If the captain of the ship is unstable, the boat starts rocking even in still waters.
The forthcoming issue of the Claremont Review of Books (CRB) has, among many other fine contributions, my review of Jerry L. Mashaw’s book on Creating the Administrative Constitution: The Lost One-Hundred Years of American Administrative Law—meaning the law preceding the Progressive Era. My own verdict is that really, there wasn’t anything to lose. But it’s kind of complicated: Mashaw presents terrific arguments and evidence that many of the supposed heresies of the Progressive state had a long tradition. Contrary to the claims of textualists, formalists, and many Claremonsters, there never was a “unitary” executive, and delegation began to run riot in, oh, 1789.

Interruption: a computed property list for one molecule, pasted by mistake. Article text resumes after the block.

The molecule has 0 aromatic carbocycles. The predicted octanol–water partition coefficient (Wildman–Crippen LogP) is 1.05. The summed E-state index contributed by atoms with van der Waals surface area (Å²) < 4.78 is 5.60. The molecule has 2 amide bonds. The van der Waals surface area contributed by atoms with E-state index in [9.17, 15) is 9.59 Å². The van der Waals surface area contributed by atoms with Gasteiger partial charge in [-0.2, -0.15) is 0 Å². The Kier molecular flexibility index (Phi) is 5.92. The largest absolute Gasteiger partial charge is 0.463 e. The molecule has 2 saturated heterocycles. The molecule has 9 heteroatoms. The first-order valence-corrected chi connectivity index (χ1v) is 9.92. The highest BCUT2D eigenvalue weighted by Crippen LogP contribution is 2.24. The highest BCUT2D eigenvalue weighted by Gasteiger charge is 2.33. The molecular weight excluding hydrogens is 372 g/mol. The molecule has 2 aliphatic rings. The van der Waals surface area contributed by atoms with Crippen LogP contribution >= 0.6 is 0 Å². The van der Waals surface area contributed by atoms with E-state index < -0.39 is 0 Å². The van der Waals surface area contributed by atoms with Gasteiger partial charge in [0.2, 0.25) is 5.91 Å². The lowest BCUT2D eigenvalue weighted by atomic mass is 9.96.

If you want to know why—or entertain the contention that—Mashaw is wrong nonetheless, read the review. Better yet: subscribe to the CRB. It’s the most thoughtful, riveting, serious journal out there, bar none.